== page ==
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You’re Welcome in Korean |A Simple Guide to Reply to Thank you

Learning how to say you’re welcome in Korean is essential when you’re interacting with Korean speakers, whether you’re traveling to Korea, trying to impress your Korean friends, or simply deepening your connection to Korean culture.

One of the most common phrases you’ll hear in Korean is “thank you,” and responding with “you’re welcome

The Korean language has various levels of politeness, so knowing how to say “you’re welcome in Korean” in different settings can help you navigate social situations more confidently. 

In this guide, I’ll take you through everything you need to know to master saying “you’re welcome” in Korean considering the formal, standard, and informal language levels.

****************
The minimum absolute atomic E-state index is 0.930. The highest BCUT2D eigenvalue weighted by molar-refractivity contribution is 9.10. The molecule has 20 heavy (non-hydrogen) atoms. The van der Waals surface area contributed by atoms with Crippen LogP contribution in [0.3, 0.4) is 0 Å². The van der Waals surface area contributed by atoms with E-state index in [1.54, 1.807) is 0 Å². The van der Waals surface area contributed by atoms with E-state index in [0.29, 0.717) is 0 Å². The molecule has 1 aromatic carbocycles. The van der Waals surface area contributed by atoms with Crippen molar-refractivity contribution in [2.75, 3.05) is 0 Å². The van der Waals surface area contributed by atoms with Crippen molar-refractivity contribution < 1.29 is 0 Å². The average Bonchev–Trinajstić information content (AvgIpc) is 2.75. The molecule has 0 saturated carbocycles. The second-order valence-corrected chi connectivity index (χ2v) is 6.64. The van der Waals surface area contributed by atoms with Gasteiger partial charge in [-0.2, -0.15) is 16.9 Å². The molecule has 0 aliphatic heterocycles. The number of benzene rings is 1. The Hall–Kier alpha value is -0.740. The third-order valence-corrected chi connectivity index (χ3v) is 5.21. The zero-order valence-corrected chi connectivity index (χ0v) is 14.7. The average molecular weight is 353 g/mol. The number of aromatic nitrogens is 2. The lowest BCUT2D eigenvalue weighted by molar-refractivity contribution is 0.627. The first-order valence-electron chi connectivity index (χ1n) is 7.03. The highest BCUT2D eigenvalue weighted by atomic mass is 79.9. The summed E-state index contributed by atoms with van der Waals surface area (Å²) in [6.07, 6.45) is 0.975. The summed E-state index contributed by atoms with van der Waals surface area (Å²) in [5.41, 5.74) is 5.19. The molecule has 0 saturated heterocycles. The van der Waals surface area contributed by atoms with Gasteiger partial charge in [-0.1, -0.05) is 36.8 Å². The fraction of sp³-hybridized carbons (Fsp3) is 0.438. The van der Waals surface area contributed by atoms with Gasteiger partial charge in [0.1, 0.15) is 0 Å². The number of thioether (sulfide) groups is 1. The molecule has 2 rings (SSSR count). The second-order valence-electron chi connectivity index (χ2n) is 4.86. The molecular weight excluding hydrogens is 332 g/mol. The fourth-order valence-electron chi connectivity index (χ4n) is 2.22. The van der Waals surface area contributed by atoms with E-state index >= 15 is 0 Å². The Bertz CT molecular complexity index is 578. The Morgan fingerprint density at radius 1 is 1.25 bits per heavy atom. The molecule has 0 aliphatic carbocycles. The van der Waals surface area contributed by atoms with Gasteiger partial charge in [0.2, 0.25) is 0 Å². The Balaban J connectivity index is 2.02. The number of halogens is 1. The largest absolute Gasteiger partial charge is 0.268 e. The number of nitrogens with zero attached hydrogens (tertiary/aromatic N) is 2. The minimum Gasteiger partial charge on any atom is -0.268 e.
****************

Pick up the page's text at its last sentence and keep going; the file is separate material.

How to say you’re welcome in Korean

How to say you're welcome in Korean

Before diving into the various ways to say “you’re welcome in Korean, it is essential to understand that Korean culture places a high value on respect and politeness. 

This is reflected in the language, which has distinct levels of formality depending on the age, social status, and relationship between the speakers. 

The most common ways to say “you’re welcome in Korean are 천만에요 (cheonmaneyo), 아니에요 (anieyo), and 괜찮아요 (gwaenchanayo). 

We will discuss each of these expressions in more detail below, along with other ways to express gratitude and welcome.

1. Formal You’re Welcome in Korean

When speaking to someone much older, of higher social status, or a stranger, it is appropriate to use the formal level of Korean politeness. 

The formal way of saying “you’re welcome in Korean includes the following phrases:

Formal You're Welcome in Korean- 아닙니다 (animnida) / 천만에요 (cheonmaneyo)

1.1 아닙니다 (animnida)

This phrase translates to “no” in English, and it is a common response to “thank you in Korean. It may seem strange to say “no” when someone thanks you, but it is a humble way to downplay the importance of the favor you provided. 

아닙니다 (animnida) is most suitable in formal settings such as job interviews or when addressing people with high social status.